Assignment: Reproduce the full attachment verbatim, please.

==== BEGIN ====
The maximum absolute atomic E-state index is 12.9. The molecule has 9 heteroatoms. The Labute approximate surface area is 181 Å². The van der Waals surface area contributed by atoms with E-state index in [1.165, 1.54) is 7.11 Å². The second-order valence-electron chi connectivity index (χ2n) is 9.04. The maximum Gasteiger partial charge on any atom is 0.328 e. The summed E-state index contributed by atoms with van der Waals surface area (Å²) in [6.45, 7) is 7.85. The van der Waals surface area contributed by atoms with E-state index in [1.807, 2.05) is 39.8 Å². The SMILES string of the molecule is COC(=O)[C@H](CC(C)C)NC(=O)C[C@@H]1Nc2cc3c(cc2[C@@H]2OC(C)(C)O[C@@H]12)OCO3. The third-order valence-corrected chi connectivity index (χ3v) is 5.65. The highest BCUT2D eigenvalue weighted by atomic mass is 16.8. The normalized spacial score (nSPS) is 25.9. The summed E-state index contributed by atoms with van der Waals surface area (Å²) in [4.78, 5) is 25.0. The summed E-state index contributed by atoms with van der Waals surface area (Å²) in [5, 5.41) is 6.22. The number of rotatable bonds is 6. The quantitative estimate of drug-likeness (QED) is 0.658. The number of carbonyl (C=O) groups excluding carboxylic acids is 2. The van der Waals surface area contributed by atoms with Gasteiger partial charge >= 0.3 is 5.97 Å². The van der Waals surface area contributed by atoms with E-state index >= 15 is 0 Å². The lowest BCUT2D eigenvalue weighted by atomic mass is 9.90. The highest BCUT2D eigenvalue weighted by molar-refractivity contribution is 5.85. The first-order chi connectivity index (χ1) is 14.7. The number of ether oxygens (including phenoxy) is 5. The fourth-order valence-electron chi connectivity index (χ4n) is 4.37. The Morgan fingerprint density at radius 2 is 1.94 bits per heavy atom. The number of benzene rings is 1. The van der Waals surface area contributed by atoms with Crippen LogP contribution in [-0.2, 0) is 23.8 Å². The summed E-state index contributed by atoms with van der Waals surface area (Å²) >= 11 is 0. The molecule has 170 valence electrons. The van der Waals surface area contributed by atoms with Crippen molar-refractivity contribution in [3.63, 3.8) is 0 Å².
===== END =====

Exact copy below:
The maximum absolute atomic E-state index is 12.9. The molecule has 9 heteroatoms. The Labute approximate surface area is 181 Å². The van der Waals surface area contributed by atoms with E-state index in [1.165, 1.54) is 7.11 Å². The second-order valence-electron chi connectivity index (χ2n) is 9.04. The maximum Gasteiger partial charge on any atom is 0.328 e. The summed E-state index contributed by atoms with van der Waals surface area (Å²) in [6.45, 7) is 7.85. The van der Waals surface area contributed by atoms with E-state index in [1.807, 2.05) is 39.8 Å². The SMILES string of the molecule is COC(=O)[C@H](CC(C)C)NC(=O)C[C@@H]1Nc2cc3c(cc2[C@@H]2OC(C)(C)O[C@@H]12)OCO3. The third-order valence-corrected chi connectivity index (χ3v) is 5.65. The highest BCUT2D eigenvalue weighted by atomic mass is 16.8. The normalized spacial score (nSPS) is 25.9. The summed E-state index contributed by atoms with van der Waals surface area (Å²) in [4.78, 5) is 25.0. The summed E-state index contributed by atoms with van der Waals surface area (Å²) in [5, 5.41) is 6.22. The number of rotatable bonds is 6. The quantitative estimate of drug-likeness (QED) is 0.658. The number of carbonyl (C=O) groups excluding carboxylic acids is 2. The van der Waals surface area contributed by atoms with Gasteiger partial charge >= 0.3 is 5.97 Å². The van der Waals surface area contributed by atoms with E-state index >= 15 is 0 Å². The lowest BCUT2D eigenvalue weighted by atomic mass is 9.90. The highest BCUT2D eigenvalue weighted by molar-refractivity contribution is 5.85. The first-order chi connectivity index (χ1) is 14.7. The number of ether oxygens (including phenoxy) is 5. The fourth-order valence-electron chi connectivity index (χ4n) is 4.37. The Morgan fingerprint density at radius 2 is 1.94 bits per heavy atom. The number of benzene rings is 1. The van der Waals surface area contributed by atoms with Crippen LogP contribution in [-0.2, 0) is 23.8 Å². The summed E-state index contributed by atoms with van der Waals surface area (Å²) >= 11 is 0. The molecule has 170 valence electrons. The van der Waals surface area contributed by atoms with Crippen molar-refractivity contribution in [3.63, 3.8) is 0 Å².